the ������� After the battle of Osaka in Genna 1 (1615), this land reached ap-
proximately 2,300,000 �
���5 providing the administration with a steady in-
come. A further source of Ieyasu’s wealth was his direct engagement in trade,
both domestic and foreign.6 But the greatest source of wealth was undoubtedly
the country’s gold and silver mines. Indeed, some scholars maintain that the
������
system could not have been established without the great wealth de-
rived from the mines in the ¤rst half of the seventeenth century.7

Mining is mentioned in Japanese sources as early as the seventh century,
but it was only in the middle of the sixteenth century that techniques came to
be known that permitted adequate exploitation of Japan’s mineral resources.8

From the late Ashikaga period onwards it became apparent that ownership of
mines was an important factor in determining political supremacy. In Tenshô
17 (1589), one year after the minting of his large gold coin the Tenshô ���

Toyotomi Hideyoshi began to con¤scate the country’s mines and declare them
��
���

��� �� the “ruler’s (or government’s) mountains.” His reasoning was
that in taking on the responsibility for the monetary system, the central gov-
ernment required bullion to mint the coinage.9

On establishing his political supremacy over the Toyotomi regime, Ieyasu
similarly claimed possession of the country’s mines. He was, moreover, fortu-
nate in ¤nding in Ôkubo Nagayasu (1545–1613) a skillful administrator who,
by introducing Western methods of amalgamation and new management tech-
niques, considerably increased the output of the mines.10 Thus the productive
gold and silver mines of Sado and the equally rich silver mines of Iwami and Izu
came under Ieyasu’s control and Nagayasu’s supervision in Keichô 6 (1601).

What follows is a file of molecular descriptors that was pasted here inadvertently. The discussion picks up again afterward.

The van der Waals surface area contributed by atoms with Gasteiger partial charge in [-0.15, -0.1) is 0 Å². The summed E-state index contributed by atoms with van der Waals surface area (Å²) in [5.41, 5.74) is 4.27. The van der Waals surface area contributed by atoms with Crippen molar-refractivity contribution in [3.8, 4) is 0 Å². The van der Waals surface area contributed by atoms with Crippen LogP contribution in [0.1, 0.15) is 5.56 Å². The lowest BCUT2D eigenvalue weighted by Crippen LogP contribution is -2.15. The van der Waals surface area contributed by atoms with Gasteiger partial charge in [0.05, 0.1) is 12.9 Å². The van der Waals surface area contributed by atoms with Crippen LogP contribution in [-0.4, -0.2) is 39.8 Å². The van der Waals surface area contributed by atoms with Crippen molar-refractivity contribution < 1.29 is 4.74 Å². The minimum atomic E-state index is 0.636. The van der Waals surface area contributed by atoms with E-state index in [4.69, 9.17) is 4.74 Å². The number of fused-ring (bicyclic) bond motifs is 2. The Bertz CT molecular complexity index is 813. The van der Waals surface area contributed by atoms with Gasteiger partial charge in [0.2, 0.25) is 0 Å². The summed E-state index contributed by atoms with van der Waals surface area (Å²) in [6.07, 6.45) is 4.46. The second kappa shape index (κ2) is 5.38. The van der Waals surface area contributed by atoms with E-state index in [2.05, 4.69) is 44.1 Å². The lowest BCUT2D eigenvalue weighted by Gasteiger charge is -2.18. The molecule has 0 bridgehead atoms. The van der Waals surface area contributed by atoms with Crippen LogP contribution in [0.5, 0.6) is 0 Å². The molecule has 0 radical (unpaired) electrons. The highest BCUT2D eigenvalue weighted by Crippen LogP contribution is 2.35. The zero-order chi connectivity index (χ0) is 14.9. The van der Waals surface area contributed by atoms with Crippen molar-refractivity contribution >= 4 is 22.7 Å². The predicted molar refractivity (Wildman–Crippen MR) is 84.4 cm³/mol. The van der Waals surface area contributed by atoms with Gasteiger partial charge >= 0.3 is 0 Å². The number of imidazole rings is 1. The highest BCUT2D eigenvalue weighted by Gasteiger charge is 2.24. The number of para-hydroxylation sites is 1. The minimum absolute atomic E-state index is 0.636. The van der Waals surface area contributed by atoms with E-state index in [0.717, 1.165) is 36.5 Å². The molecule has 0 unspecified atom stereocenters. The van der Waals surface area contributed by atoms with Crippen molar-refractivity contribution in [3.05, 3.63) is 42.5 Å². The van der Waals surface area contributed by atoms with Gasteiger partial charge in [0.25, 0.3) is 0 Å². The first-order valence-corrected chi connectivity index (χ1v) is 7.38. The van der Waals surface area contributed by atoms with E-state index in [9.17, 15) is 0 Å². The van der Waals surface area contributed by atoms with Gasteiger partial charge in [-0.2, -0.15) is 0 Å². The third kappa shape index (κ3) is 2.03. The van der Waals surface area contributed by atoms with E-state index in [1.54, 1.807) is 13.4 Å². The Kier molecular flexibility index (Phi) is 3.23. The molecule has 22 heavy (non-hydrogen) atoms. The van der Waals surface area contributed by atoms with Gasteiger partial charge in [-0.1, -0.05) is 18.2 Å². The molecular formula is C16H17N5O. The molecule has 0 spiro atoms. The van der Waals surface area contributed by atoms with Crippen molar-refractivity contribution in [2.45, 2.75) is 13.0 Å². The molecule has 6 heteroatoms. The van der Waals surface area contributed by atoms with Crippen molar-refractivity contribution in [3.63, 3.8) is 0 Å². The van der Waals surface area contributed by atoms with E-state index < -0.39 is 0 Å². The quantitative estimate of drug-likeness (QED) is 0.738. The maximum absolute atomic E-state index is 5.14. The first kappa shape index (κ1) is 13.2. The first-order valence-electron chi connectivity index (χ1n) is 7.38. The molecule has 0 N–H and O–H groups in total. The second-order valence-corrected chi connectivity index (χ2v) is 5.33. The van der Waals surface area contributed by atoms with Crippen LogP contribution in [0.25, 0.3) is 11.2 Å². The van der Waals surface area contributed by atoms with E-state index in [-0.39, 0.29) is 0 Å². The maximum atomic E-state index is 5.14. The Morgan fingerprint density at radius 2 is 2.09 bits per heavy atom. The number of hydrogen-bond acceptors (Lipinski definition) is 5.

Under the latter’s ef¤cient management the Sado mines alone produced a steady
60 million ��
of silver during the ¤rst twelve years of the seventeenth century,
peaking at 100 million ��
in Keichô 7 (1602).11

In the second half of the seventeenth century, foreign visitors such as the
Dutch were given an obligatory tour of Kyoto’s most prominent temples, includ-
ing the large Buddha of Hôkôji—rivaling that of Nara—to impress them with Ja-
pan’s wealth and culture.12 In Ieyasu’s time, however, it was the mines that were
the country’s pride. When the Jesuit vice provincial Francisco Pasio and his en-

Page 392

About the Author

Beatrice M. Bodart-Bailey received her postgraduate degrees from
the Research School of Pacific and Asian Studies of the Australian
National University. She has published books, book chapters, and
articles on a wide range of topics on early Tokugawa Japan in sev-
eral languages, including her translated work /�
�0�
�2�� 3�0��4
#��
��.�� "


� 1��
��
� (University of Hawai‘i Press, 1999).
She is professor of Japanese history and a founding member of the
Department of Comparative Culture at Otsuma Women’s Univer-
sity, Tokyo.

Page 393

Production Notes for Bodart-Bailey/#�
�$�������


Cover design by Santos Barbasa Jr.

Text design by Lucie Aono in Minion with display
in Bernard MT Condensed.

Composition by inari information services.

Printing and binding by the Maple-Vail Book Manufacturing Group.

Printed on 60 .b. Sebago Eggshell, 420 ppi